Jimmy tried the door, but it was locked. "Can you push your key under the door?" he asked? "Get a yardstick or something if you need to."
It seemed like forever, but eventually he saw a bit of silver sliding under the door. He reached down and picked up the key. He then immediately unlocked the door and pulled it open.
As the door opened, he jumped back when books crashed down on his head. Two heavy bookcases had fallen over, blocking the doorway. When the door was opened, the books fell to the ground. Jimmy picked up the books, and then was able to push the shelves back up.
He was glad he had stopped to help when he saw that the woman in the apartment was pregnant — at least as pregnant as Lois. She also had two small children in her arms. She thanked Jimmy profusely, explaining that she and her children had been watching Superman's rescue efforts, expecting he'd come rescue them when he was done at the highway. When they saw him fly off suddenly, they knew they needed to cry for help.
"Never fear, Jimmy Olsen is here," Jimmy chanted happily. Jimmy held a child in one arm and escorted the grateful woman with his other arm. Once they were outside, Sarah returned his notes and camera to him amid the woman's words of thanks. The two of them took off again, heading toward the city's business section.
348 HYPERION STREET, METROPOLIS. 10:30 pm
Clark wasted no time returning to Metropolis. He flew in the bedroom window, quickly spinning out of his dirty suit and into an old pair of jeans and a T-shirt. He rubbed his eyes as he headed for the stairs. The hours spent helping with the earthquake had been both physically and emotionally draining, but as much as his body craved a hot shower and a nap, his heart needed his wife more.
"Lois?" he called down the stairs. It was not, however, his wife's voice that answered back.
"Clark, we're down here," he heard Martha say as he reached the bottom of the stairs.
In the living room, Lois was pacing slowly around the couch, her breathing slow and deep. After a few seconds, she stopped and looked up, smiling at Clark. It took him only a second to realize what had just happened.
"You're in labor?" he asked, his eyes wide with panic and concern.
At the look on his face, both Lois and Martha began laughing. Lois walked up to him and gave him a soft kiss on the lips. "Honey, I'm *fine*!" When she saw he wasn't convinced, she continued. "Clark, I am really OK. My contractions are twenty minutes apart, and except for the half minute they last, I feel fine." Her smile widened. "Clark, we're going to have our baby!"
Clark smiled softly at her excitement, his hand reaching up to tuck a stray lock of hair behind her ear before falling to rub her stomach gently. Lois could see that something was troubling him, and a quick glance at Martha told her that her mother-in-law was thinking the same. "Um, Clark," Martha said, walking over to the couple. "Why don't you and Lois go into the kitchen and get a snack? You'll both need your strength later."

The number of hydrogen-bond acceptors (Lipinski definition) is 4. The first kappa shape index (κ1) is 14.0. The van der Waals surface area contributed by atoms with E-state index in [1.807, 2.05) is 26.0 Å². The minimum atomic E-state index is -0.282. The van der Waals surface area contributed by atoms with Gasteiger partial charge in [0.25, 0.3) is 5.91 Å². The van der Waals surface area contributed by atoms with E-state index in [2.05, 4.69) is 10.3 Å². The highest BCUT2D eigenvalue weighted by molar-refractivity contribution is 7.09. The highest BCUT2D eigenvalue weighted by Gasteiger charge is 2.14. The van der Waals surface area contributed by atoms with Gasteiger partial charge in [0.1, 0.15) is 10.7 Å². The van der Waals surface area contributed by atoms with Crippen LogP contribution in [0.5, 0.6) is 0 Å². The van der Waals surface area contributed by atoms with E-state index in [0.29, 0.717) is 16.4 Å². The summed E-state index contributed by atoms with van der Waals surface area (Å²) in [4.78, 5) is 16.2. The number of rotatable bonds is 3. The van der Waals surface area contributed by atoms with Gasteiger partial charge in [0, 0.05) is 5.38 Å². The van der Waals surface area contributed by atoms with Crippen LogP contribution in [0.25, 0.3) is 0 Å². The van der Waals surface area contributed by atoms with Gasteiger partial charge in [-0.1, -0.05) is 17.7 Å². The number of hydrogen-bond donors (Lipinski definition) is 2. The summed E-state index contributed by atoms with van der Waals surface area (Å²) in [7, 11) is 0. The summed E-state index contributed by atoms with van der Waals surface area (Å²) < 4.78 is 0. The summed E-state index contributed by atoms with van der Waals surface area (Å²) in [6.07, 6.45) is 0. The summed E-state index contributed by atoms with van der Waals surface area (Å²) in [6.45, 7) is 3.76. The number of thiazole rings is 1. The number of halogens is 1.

"That's a good idea, Martha," Lois said, smiling gratefully at the older woman. She led Clark into the kitchen and headed for the table.
Clark walked over to the cabinet. "You want some of that raspberry tea, honey?"
Lois settled into a chair, then looked at him. "Clark, spill it."
Clark stopped rummaging through the cabinets long enough to say, "Spill what?"
"Tell me what's wrong. Why do you look so sad? We're finally having our baby, Clark. You should be excited."
Clark sighed and turned to face her, leaning against the counter. "I know, Lois, and I am. It's just …"
"Clark, what is it?" Lois asked in a slightly exasperated tone.
Clark looked down at the floor before answering in a low voice. "I wasn't here." When he looked up at her, Lois could see tears forming in his eyes. "I missed part of it."
The sadness in Clark's eyes wrenched Lois's heart, and she had to struggle to keep her own tears in check. Reaching out a hand to him, she said, "Come here." He crossed the room and took her hand, kneeling in front of her. "You're here now. That's what's important."
Clark absently rubbed her knee with his hand before raising slightly to sit in the chair next to her. "In my head, I know that. I know that I had to go and help those people. But Lois, all my life, I've felt like I've been missing out on things. That because I was running off saving other people's lives, I was missing my own."
He paused for a moment and sighed, collecting his thoughts. "When I was in high school, I dreamed of going to Metropolis U. It was the best journalism school in the country, and I was sure I could get in. The only way my parents could afford to send me somewhere out of state was for me to get a scholarship, but I was positive I could get it. When the morning of the SATs came, I was a few minutes early, so I was sitting outside the building. That's when I heard the people in a car down the street. Their brakes had gone out and they were heading right for an intersection where several cars were. I didn't even think. I just took off running toward the car. I managed to stop it right before it reached the intersection and get out of there before anyone saw me. Afterward, I hid behind a tree for a minute and watched the couple in the car. They were young, and had a baby with them, and I knew that I had just saved their lives. It felt so good. It was the first time that I had really been able to use my powers to help people. But by the time I got back to the building, the test had already started and the proctor wouldn't let me in. I couldn't take it again for several months, and by then, it was past the deadline for the big scholarship."